- If the oil spreads towards the Ishanya (Northeast), the patient is bound to die in a month’s time; similarly, if the oil spreads into Agneya(Southeast) or Nairutya (Southwest) directions, or when the instilled oil drop splits, the patient is bound to die.
- If the oil spreads on to Vayavya (Northwest) direction, he is going to die any way. 
By spreading shapes of the oil
- It is a good prognosis if the oil creates the images of Hamsa (swan), lotus, Chamara (chowri composed of the tail of Yak), Torana (arch), Parvata (mountain) elephant, camel, tree, umbrella and house. ,
- If the taila attains the shape of a fish, then the patient is free of dosha and the disease can be treated easily.
- If the drop of the taila attains the shape of Valli (creeper), Mrdanga (a kind of drum), Manushya (human being), Bhanda (pot), Chakra(wheel) or Mriga (deer) then the disease is considered as the Kashtasadhya (difficultly curable). 
- If the spreading oil creates the shapes of tortoise, buffalo, honey-bee, bird, headless human body, astra (instrument used in surgery, like knife etc), Khanda (piece of body material) physician should not treat that patient as that disease is incurable. 
- If the shape of the drop of taila is seen as four-legged, three-legged, two-legged that patient will die soon. 
- If the shape of the drop of taila is seen in the shape of Shastra (sharp instruments), Khadga (sword), Dhanus (bow), Trishulam (type of weapon with three sharp edges) Musalayudham (pestle), Shrugala (jackal), Sarpa (snake), Vrishchika (scorpion), Mushika (rat), Marjara(cat), arrow, Vyaghra (tiger), Markata (monkey) or Simha (lion), then it is understood that the patient will die soon.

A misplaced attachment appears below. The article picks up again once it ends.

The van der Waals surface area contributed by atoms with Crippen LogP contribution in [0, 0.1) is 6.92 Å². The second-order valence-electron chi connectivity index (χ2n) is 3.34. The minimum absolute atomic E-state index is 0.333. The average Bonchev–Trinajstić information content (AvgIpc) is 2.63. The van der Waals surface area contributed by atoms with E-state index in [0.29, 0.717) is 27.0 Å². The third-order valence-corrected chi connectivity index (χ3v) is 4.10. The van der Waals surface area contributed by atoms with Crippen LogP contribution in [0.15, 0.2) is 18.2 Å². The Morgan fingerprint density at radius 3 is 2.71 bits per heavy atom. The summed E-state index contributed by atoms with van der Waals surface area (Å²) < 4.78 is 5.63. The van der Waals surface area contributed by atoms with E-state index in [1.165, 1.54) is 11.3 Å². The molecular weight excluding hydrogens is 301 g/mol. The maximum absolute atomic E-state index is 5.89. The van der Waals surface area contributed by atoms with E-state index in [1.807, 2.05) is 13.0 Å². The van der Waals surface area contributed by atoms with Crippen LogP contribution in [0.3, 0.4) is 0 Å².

Materials and Methods
- Bottle with lid to collect urine
- Round large mouthed glass bowl measuring around 4-5 inches in diameter and 1.5 inches deep.
- Urine of the patient
- Tila taila (Sesame oil)
To maintain uniformity, every patient was advised to sleep early (before 9 PM) with usual intake (2 to 3 glasses) of water during the dinner. Before sunrise, around 5 AM, patients were asked to collect the mid stream urine of the first urination of the day in a clean and neat bottle. Urine thus collected was poured in a round wide mouthed glass bowl (4-5 inches in diameter and 1.5 inch depth), kept on a flat surface and is allowed to settle. After ascertaining that the urine was stable and devoid of wave or ripples or other influence of the wind, the urine was examined in day light at 6.30 AM. Tila taila was then taken in a dropper and one drop of the taila (approximately 1/20 ml) was dropped over the surface of urine slowly (keeping a distance of 1 mm from the surface of the urine to the lower end of the oil drop) without disturbing/touching the surface. It was then left for a few minutes, and the oil drop pattern in the urine was observed. The inferences were then recorded.